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  M.   January 23, 2013

By Michael Gingold

British actress Gemma Arterton’s career has seen her literally running the gamut, from big-ticket actioners like the 007 film QUANTUM OF SOLACE, CLASH OF THE TITANS and PRINCE OF PERSIA to the intense, confined thrills of THE DISAPPEARANCE OF ALICE CREED. Now she’s kicking butt again as one-half of the heavily armed sibling team in HANSEL & GRETEL: WITCH HUNTERS (opening Friday from Paramount). Arterton spoke to Fango about her most adventurous role yet, as well as her upcoming vampire drama BYZANTIUM and a reunion with her DISAPPEARANCE director.

In HANSEL & GRETEL: WITCH HUNTERS, directed and co-written by Tommy Wirkola (who broke out with the Nazi-zombie film DEAD SNOW), Arterton and THE AVENGERS’ Jeremy Renner play the sister and brother who defeated a predatory sorceress in childhood, and have since devoted their lives to exterminating her kind. Their chief nemesis is evil witch Muriel (Famke Janssen), who has been stealing the children of a small village in preparation for a sacrifical rite during the impending Blood Moon. Mixing period and fairy-tale tropes with updated weaponry, HANSEL & GRETEL is a true genre-blender, as Arterton explains…

FANGORIA: Were you familiar with DEAD SNOW before you did HANSEL & GRETEL?

GEMMA ARTERTON: Yeah! When I heard about the project, I did watch it. I’m not usually one for gore [laughs], so I watched it with hands over my eyes, but it was a really clever film, tonally. Tommy has a great sense of humor and knowledge of film, so I was excited to work with him.

FANG: On the set, was he oriented more toward the actors or toward the technical and visual side?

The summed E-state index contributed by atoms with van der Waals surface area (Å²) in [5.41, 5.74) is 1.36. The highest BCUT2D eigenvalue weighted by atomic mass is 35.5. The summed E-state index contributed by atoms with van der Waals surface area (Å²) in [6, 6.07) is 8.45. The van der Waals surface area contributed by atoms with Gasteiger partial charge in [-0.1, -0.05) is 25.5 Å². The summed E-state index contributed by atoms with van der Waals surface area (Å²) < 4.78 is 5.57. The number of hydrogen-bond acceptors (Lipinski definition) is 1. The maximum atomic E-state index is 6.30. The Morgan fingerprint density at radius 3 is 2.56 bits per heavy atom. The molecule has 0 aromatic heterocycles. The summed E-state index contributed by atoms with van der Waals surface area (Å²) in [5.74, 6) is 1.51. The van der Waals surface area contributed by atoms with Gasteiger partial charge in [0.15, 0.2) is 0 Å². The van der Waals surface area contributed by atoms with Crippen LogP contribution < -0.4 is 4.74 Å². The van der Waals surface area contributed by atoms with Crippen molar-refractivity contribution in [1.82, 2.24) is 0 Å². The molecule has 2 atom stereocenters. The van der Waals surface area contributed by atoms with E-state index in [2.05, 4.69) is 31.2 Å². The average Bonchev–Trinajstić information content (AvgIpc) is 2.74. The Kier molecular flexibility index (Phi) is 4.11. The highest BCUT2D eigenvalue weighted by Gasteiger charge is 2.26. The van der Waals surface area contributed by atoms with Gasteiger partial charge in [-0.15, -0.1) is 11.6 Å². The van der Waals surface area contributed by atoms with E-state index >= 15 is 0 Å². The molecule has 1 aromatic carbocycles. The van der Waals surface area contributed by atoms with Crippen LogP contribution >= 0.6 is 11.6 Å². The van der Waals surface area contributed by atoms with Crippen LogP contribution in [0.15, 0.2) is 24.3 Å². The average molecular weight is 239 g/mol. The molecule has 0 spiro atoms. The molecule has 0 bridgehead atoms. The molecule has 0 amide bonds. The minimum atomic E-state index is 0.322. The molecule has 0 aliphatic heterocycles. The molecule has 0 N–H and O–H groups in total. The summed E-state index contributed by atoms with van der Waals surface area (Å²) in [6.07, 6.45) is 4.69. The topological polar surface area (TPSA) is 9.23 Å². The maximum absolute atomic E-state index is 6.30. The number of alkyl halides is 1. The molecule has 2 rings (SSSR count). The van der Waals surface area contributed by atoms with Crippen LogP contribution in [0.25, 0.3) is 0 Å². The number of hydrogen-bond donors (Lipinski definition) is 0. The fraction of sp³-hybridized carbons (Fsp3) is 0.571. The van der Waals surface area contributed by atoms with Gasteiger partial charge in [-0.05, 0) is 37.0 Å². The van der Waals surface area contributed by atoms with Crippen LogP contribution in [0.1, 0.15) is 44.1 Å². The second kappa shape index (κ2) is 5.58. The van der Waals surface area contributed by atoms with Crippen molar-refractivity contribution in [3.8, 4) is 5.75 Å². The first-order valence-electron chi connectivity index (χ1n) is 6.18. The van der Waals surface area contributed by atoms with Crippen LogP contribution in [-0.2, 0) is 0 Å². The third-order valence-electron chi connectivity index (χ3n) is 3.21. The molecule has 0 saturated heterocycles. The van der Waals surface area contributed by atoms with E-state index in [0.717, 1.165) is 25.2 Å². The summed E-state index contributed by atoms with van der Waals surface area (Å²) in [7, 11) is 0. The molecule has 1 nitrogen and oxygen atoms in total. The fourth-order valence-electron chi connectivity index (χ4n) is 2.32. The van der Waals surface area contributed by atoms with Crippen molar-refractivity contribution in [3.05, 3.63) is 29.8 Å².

ARTERTON: No, he was very much oriented toward the actors, because he’s a scriptwriter too, so even though this film is set in a fantasy world, the characters are very, very strong and really root the piece. That was his prerogative on set, to make sure we felt comfortable. He was very collaborative, and hands-on. Even on day one, which must have been the scariest and most nerve-wracking for him, he was very much with us, directing us, giving us intelligent notes.

We had such a good time making the movie, and I think you can see that when you watch it. There’s a lot of fun within the film, a good energy. We shot it in Berlin, and it was a departure from anything else I’ve done; it was a very strong character with a lot of physical action, and a big challenge for me in that regard. But we had a great team around us—great design team, great special effects, and the actors were wonderful. The whole thing was just a blast.

FANG: How was it working with Jeremy Renner as your brother?

ARTERTON: Oh, it was wonderful. It was a gift; I couldn’t have asked for more. We had a very natural brother-and-sister-type relationship from the word go, which is something you can’t really work on; it’s either there or it’s not, that kind of natural chemistry with somebody, and rapport and looking after each other and being very close. He’s lovely, a wonderful actor, and I was very lucky I got to work with him.